Sheldon Richman


Sheldon Richman, senior fellow at The Future of Freedom Foundation, discusses his opinion piece “After Bin Laden?” on; why Memorial Day is a good time to read revisionist history and reject war glorification; how an interventionist foreign policy self-perpetuates; and why WWII isn’t the good vs. evil morality tale it’s commonly perceived as.

MP3 here. (23:00)

Sheldon Richman is editor of The Freeman, published by The Foundation for Economic Education in Irvington, New York, and serves as senior fellow at The Future of Freedom Foundation. He is the author of FFF’s award-winning book Separating School & State: How to Liberate America’s Families; Your Money or Your Life: Why We Must Abolish the Income Tax; and FFF’s newest book Tethered Citizens: Time to Repeal the Welfare State.

Calling for the abolition, not the reform, of public schooling. Separating School & State has become a landmark book in both libertarian and educational circles. In his column in the Financial Times, Michael Prowse wrote: “I recommend a subversive tract, Separating School & State by Sheldon Richman of the Cato Institute, a Washington think tank… . I also think that Mr. Richman is right to fear that state education undermines personal responsibility…”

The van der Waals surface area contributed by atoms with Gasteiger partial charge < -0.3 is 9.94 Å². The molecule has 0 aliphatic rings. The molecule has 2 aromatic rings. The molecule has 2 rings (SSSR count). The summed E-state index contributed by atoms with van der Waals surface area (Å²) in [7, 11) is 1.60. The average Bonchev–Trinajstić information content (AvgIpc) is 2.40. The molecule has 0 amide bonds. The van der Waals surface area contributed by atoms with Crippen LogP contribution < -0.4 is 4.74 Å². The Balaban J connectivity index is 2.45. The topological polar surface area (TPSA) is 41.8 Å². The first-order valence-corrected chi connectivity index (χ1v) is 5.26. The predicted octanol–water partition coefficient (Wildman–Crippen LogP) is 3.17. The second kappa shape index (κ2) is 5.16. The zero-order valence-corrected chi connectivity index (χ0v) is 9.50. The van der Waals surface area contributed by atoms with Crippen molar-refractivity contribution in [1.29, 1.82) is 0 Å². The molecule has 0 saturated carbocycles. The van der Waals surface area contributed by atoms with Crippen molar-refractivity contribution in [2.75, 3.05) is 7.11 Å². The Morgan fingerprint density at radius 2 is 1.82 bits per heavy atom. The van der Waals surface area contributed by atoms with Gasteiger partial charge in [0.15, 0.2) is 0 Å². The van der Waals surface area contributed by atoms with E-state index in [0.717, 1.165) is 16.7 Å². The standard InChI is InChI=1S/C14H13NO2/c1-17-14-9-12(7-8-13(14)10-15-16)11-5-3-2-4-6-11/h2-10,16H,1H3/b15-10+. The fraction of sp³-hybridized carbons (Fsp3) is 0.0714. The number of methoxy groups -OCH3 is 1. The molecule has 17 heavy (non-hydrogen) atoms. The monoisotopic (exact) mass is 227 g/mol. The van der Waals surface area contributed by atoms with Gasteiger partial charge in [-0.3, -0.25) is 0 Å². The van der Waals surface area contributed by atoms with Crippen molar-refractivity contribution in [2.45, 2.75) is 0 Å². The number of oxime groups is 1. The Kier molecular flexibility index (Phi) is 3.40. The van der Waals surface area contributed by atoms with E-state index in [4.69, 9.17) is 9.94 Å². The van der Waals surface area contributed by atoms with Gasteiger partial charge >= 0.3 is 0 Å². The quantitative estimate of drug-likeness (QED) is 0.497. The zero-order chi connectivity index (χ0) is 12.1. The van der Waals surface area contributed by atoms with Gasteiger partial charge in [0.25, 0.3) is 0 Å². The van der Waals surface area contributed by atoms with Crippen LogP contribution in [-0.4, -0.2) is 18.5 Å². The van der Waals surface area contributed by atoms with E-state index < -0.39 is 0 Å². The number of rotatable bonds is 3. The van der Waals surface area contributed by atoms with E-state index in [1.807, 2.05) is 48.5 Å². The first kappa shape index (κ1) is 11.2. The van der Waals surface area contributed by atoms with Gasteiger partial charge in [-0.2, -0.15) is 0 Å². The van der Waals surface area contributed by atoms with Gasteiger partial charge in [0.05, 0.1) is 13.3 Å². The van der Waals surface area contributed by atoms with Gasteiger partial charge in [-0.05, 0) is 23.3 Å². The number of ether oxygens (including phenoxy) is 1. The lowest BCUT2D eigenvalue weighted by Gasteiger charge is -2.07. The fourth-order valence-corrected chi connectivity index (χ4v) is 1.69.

Mr. Richman’s articles on population, federal disaster assistance, international trade, education, the environment, American history, foreign policy, privacy, computers, and the Middle East have appeared in the Washington Post, Wall Street Journal, American Scholar, Chicago Tribune, USA Today, Washington Times, Insight, Cato Policy Report, Journal of Economic Development, The Freeman, The World & I, Reason, Washington Report on Middle East Affairs, Middle East Policy, Liberty magazine, and other publications. He is a contributor to the Fortune Encyclopedia of Economics.

A former newspaper reporter and former senior editor at the Cato Institute, Mr. Richman is a graduate of Temple University in Philadelphia.

3 thoughts on “Sheldon Richman”

  1. Why did Korea happen?

    Korea happened, because Stalin wanted to bring the US back to war. The Soviet Union had the opportunity to veto the Korea resolution in the UN Security Council. They didn't. The Soviet envoy to the UN at the time wanted to veto the Korea resolution, but was expressly forbidden by Stalin.

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